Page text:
Other problems involved summing up all tweets in a specific hour or day, retrieving top posts of the day, etc.
Redis is, simply explained, a key/value datastore. You tell him to save the value “bar” in the key “foo”.
redis> SET foo bar
redis> GET foo
redis> GET dne
Imagine PHP arrays, Python dictionaries, etc. Or if you are familiar with memcached its the same principle. For a good introduction to Redis check this post from Michael J. Russo. Redis offer advantages over other key/value datastores: lists, sets, sorted sets and hashes. This enable us to keep data organized in a very simple and fast way!
Modeling for Redis
When using Redis we need to focus on modeling it for the specific purpose it will be used. Its important to retain that we can only get data through the keys and never search through all the values. Its mandatory that we create several indexes. Let’s go.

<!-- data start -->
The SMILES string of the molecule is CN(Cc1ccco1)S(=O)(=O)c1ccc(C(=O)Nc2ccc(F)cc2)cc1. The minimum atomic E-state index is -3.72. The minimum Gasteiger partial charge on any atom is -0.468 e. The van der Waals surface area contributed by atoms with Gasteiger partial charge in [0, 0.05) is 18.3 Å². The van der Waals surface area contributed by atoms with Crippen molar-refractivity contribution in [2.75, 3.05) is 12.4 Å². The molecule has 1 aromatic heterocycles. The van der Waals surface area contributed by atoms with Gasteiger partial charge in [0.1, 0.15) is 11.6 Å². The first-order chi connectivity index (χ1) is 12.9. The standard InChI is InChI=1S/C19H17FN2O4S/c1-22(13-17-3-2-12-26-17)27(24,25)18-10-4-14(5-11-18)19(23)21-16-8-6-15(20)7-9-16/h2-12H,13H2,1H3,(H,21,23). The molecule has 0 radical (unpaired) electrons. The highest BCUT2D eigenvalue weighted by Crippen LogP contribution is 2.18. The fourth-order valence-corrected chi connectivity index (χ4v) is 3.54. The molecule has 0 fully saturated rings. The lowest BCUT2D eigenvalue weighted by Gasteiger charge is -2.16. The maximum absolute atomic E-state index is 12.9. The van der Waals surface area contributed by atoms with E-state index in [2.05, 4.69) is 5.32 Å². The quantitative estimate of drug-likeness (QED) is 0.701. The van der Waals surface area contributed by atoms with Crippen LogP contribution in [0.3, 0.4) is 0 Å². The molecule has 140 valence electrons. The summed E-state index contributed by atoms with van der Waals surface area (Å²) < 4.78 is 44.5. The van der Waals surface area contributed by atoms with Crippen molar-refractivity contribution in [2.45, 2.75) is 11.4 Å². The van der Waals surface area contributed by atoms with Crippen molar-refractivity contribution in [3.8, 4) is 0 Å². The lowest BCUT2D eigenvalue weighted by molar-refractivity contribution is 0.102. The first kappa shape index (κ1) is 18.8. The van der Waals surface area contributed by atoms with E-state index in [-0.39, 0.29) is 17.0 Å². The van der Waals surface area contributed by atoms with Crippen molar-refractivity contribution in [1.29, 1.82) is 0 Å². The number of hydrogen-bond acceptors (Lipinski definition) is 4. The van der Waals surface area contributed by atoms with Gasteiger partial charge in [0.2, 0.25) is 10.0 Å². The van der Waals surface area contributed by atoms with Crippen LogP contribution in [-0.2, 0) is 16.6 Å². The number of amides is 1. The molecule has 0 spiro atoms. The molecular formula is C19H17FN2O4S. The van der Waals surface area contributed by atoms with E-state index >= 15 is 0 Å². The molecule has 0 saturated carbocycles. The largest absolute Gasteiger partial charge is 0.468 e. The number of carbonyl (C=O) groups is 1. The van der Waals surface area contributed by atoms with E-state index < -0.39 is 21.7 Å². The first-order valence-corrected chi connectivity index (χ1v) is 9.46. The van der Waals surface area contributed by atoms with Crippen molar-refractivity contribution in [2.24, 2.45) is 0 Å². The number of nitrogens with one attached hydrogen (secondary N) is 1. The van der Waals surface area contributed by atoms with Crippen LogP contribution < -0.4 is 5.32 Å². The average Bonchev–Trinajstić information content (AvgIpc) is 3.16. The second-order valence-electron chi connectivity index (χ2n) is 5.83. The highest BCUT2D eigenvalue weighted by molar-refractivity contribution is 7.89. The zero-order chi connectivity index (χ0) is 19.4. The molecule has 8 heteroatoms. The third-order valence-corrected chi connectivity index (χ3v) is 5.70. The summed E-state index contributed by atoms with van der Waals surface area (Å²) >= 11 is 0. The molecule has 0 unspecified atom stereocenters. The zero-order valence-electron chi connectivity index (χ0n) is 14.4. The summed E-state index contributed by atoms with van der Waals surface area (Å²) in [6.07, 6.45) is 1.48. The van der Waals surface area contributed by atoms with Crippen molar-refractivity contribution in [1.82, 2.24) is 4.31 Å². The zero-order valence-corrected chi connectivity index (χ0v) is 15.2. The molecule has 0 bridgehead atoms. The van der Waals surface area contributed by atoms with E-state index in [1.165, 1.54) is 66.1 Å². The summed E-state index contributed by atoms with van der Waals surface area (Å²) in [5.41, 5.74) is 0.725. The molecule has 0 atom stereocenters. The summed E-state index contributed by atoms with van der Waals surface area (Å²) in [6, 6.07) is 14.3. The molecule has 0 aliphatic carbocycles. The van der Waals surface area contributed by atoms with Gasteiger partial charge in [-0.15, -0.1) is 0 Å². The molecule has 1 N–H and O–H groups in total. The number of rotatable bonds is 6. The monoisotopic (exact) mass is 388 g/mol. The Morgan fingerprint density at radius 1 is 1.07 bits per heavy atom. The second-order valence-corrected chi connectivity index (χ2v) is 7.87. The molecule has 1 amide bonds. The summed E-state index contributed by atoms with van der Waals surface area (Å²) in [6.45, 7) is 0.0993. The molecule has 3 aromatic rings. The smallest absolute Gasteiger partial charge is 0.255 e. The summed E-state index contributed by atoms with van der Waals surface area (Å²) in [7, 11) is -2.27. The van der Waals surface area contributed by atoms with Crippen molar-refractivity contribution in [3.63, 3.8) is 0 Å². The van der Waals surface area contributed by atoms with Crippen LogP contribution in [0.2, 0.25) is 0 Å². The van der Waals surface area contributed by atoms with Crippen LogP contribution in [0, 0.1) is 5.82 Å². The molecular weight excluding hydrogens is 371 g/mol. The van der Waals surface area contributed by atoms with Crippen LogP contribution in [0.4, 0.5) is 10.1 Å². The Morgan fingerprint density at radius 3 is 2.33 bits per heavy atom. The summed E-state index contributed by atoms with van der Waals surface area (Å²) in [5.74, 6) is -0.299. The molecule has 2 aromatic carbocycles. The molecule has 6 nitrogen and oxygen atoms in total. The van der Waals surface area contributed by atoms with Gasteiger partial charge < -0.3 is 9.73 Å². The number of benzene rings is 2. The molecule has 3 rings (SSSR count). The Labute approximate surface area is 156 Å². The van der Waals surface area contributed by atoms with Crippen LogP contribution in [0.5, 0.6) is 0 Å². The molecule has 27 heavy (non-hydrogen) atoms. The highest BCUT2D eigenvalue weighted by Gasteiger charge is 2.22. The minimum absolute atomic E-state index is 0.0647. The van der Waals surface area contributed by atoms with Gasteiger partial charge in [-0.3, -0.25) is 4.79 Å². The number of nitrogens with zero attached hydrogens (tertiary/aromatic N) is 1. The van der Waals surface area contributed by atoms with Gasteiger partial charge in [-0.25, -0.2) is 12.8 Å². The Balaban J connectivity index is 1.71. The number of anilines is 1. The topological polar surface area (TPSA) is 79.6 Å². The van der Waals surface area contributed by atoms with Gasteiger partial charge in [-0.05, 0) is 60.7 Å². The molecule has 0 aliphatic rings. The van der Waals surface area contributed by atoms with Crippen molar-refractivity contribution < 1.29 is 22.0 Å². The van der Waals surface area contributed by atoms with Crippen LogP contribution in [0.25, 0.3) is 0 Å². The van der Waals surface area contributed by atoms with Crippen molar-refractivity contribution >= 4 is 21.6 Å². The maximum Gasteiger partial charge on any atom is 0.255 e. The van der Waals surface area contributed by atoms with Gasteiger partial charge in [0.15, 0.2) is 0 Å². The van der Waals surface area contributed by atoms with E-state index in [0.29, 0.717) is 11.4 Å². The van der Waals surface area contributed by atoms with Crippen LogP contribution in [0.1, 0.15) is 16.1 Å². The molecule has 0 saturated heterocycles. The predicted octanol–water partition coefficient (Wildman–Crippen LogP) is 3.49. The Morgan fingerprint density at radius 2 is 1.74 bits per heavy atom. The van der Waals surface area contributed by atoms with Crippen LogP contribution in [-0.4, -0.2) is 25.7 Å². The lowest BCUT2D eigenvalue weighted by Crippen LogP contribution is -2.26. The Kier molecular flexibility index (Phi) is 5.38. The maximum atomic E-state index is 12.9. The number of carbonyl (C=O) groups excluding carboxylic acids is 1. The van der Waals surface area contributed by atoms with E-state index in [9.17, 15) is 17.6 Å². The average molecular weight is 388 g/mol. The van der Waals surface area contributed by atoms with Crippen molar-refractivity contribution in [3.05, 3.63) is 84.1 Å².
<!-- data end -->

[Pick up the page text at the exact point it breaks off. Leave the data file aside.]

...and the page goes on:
To keep data about analytics and having only key/value available how do we do it? The key must contain the information we are going to look for in the future: ids, keys, etc. Here’s an example of a key: **metric:page_fans:12345678:2011-05-01. **In the future we will want to look for the daily page fans for the page with id **12345678 ** in a specific date. Easy!
redis> GET metric:page_fans:12345678:2011-05-01
No complicated SQL queries or calculations. What if we want for a full month? We use the _mget_ command, which enables us to demand several keys in one request:
redis> MGET metric:page_fans:12345678:2011-05-01 metric:page_fans:12345678:2011-05-02
For simplicity I just wrote two days but for a full month we would request all the days in one swoop. Simple, fast and accurate.
Managing the data